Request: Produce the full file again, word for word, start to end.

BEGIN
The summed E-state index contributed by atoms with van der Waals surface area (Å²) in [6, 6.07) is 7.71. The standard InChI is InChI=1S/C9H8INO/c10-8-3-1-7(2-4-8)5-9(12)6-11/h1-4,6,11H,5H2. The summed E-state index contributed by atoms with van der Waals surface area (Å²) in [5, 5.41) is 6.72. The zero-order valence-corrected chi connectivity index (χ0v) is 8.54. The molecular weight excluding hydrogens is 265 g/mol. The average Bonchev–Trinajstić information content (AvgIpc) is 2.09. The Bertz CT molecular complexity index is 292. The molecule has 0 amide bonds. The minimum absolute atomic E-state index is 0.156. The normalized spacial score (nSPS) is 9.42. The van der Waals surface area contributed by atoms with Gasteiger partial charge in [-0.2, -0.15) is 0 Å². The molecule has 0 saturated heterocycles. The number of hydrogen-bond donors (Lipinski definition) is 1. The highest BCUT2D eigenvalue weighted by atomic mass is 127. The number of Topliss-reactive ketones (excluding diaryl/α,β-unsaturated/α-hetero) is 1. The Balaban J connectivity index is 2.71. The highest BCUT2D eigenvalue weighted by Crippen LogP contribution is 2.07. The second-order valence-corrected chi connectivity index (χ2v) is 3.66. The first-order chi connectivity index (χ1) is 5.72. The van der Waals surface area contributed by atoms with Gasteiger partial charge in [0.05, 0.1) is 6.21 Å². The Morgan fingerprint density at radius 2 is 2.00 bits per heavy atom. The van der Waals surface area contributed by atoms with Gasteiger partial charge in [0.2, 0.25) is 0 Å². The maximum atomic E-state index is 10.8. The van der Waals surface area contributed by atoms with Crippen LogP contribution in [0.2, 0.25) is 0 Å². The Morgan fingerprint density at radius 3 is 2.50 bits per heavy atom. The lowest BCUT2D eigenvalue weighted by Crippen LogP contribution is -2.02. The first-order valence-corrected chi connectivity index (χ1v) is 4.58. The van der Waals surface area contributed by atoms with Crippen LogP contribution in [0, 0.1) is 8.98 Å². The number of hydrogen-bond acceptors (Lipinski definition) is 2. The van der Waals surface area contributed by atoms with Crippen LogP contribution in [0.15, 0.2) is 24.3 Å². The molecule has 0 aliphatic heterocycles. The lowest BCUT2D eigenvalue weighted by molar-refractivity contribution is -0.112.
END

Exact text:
The summed E-state index contributed by atoms with van der Waals surface area (Å²) in [6, 6.07) is 7.71. The standard InChI is InChI=1S/C9H8INO/c10-8-3-1-7(2-4-8)5-9(12)6-11/h1-4,6,11H,5H2. The summed E-state index contributed by atoms with van der Waals surface area (Å²) in [5, 5.41) is 6.72. The zero-order valence-corrected chi connectivity index (χ0v) is 8.54. The molecular weight excluding hydrogens is 265 g/mol. The average Bonchev–Trinajstić information content (AvgIpc) is 2.09. The Bertz CT molecular complexity index is 292. The molecule has 0 amide bonds. The minimum absolute atomic E-state index is 0.156. The normalized spacial score (nSPS) is 9.42. The van der Waals surface area contributed by atoms with Gasteiger partial charge in [-0.2, -0.15) is 0 Å². The molecule has 0 saturated heterocycles. The number of hydrogen-bond donors (Lipinski definition) is 1. The highest BCUT2D eigenvalue weighted by atomic mass is 127. The number of Topliss-reactive ketones (excluding diaryl/α,β-unsaturated/α-hetero) is 1. The Balaban J connectivity index is 2.71. The highest BCUT2D eigenvalue weighted by Crippen LogP contribution is 2.07. The second-order valence-corrected chi connectivity index (χ2v) is 3.66. The first-order chi connectivity index (χ1) is 5.72. The van der Waals surface area contributed by atoms with Gasteiger partial charge in [0.05, 0.1) is 6.21 Å². The Morgan fingerprint density at radius 2 is 2.00 bits per heavy atom. The van der Waals surface area contributed by atoms with Gasteiger partial charge in [0.2, 0.25) is 0 Å². The maximum atomic E-state index is 10.8. The van der Waals surface area contributed by atoms with Crippen LogP contribution in [0.2, 0.25) is 0 Å². The Morgan fingerprint density at radius 3 is 2.50 bits per heavy atom. The lowest BCUT2D eigenvalue weighted by Crippen LogP contribution is -2.02. The first-order valence-corrected chi connectivity index (χ1v) is 4.58. The van der Waals surface area contributed by atoms with Crippen LogP contribution in [0, 0.1) is 8.98 Å². The number of hydrogen-bond acceptors (Lipinski definition) is 2. The van der Waals surface area contributed by atoms with Crippen LogP contribution in [0.15, 0.2) is 24.3 Å². The molecule has 0 aliphatic heterocycles. The lowest BCUT2D eigenvalue weighted by molar-refractivity contribution is -0.112.